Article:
Rediscovering watercolour


You may have noticed that I’m a creature of obsessions. What can I say, it’s my auxiliary Ne that throws these wonderful spanners in the works. 🙂 Anyway, my latest obsession came from nowhere and ripped through my life like a tornado. I’ve mentioned that Facebook targeted me with a relevant ad for once: Little Coffee Fox. I was so inspired by her blog, and if all her tips and tricks and cheering on weren’t enough, she started a watercolour planner at about the time I started following her.

Now, I didn’t think I liked watercolours. I have trouble maneuvering with a brush, and I didn’t like the finality of it: that you need to know what you’re doing before you start. But Little Coffee Fox’s Month in Color showed me that you didn’t really need to know! You could just doodle and add linework and white gel pen highlights and basically do what you liked. So that’s why my November cover page turned out a riot of mixed media!


So I dug out my old watercolour pencils and rediscovered a childhood passion. They’re the perfect compromise: the nib of a pen that gives you some control, and then the water soluble colour that blends and makes beautiful gradients.


And as I continued working with a lot of watercolour on my spreads, I discovered that they were an excellent way of entering diary elements as well – like this little doodle of hubby playing the piano late one night after we watched a movie.


And as if she’s read my mind, Little Coffee Fox has a giveaway this week: a watercolour kit with a Moleskine Watercolor Album, a Finetec gold palette, a set of three Pentel Aquash Water Brush Pens and a Pentel Pocket Brush Pen. Wow… I mean, just those metallic colours has me all itching to start a new weekly spread! Or imagine painting a January cover page with silver and black…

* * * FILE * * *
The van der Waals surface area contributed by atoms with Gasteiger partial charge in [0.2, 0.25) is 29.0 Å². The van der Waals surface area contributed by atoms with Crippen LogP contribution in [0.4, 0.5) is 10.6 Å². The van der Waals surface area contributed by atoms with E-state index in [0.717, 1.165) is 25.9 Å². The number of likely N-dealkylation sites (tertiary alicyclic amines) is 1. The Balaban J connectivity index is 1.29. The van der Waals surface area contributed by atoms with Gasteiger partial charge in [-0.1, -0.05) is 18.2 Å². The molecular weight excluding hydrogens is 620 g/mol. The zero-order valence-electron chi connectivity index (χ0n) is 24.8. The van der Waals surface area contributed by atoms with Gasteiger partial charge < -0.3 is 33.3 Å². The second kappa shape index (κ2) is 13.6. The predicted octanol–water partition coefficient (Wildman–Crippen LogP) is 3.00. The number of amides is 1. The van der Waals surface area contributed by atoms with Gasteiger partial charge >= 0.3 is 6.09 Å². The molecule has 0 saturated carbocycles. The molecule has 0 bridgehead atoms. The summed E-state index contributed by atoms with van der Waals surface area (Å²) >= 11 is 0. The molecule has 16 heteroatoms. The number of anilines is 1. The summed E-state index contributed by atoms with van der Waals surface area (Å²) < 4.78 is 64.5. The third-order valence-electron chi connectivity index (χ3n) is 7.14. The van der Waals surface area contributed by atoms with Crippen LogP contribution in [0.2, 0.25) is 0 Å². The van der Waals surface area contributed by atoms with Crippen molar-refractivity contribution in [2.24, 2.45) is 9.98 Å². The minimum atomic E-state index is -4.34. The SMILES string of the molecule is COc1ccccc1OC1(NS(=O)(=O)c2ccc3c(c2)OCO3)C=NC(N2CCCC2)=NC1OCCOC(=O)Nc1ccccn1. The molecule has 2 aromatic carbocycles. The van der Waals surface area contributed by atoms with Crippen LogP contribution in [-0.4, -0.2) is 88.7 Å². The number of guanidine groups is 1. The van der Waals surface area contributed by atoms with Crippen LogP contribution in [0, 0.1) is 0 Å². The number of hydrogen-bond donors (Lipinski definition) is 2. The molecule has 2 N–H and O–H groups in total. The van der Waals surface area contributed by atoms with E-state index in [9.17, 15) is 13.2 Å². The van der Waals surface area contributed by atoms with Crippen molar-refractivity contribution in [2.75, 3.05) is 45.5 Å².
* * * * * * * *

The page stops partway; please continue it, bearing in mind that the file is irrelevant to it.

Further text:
Yes, you get it. You need this thing. Follow this link to enter the giveaway too! And while you’re at it, if you like bullet journalling, you need to follow her. 🙂 It’s a veritable rabbit hole, but so prettily decorated that you won’t notice when your life goes up in flames. 😀


Baron Samedi

I think this is a work in progress, because it probably needs some added linework in ink, but I’m too cowardly to go ahead and do it! At least now I’ve documented how it looked before I ruined it, haha!

Baron Samedi 3.jpg

While I was drawing it, so many thoughts went through my head. It began as a doodle to plan a photo I’m taking tomorrow for Halloween (so this is a teaser). Then I really got into it and started feeling like the picture meant something. The weariness of the girl seems like a representation of my hypothyroidism, and the way she leans in for support from the skeleton seems fitting, like the “sleep of death” so longed for by Hamlet.

But then I also felt like the drawing represented trying to connect with dead loved ones – which is fitting for All Hallow’s Eve. Remembering and honouring the dead, lighting candles on their graves… it’s a kind of connection, isn’t it? Dipping a hand into the warm nothingness where they once were.

Spot the mistake!

I’m trying to move into proper bujo photograpy, and today was sunny so I thought I’d give it a shot. Problem is, it was too sunny. But even if that meant looong shadows where I didn’t want them, it also meant lace opportunities. 🙂


That’s not the mistake, though. I’ve been pimping the cover of my bullet journal today, and I added some decorations which will certainly come off in my bag, but I just couldn’t stop myself.

Still, that’s not the mistake I’m talking about either. So can you spot it? It’s tiny, and in a way it makes sense in my case. Maybe it’s a metaphor for how I live and make my choices compared to the norm… 🙂

Preparing for November

Yesterday I made the cover page for November, and if October was all about butterflies, November will be about candles and lights.


It’s the darkest month, the deep, inky black before the snow comes. It needs a flame to brighten it.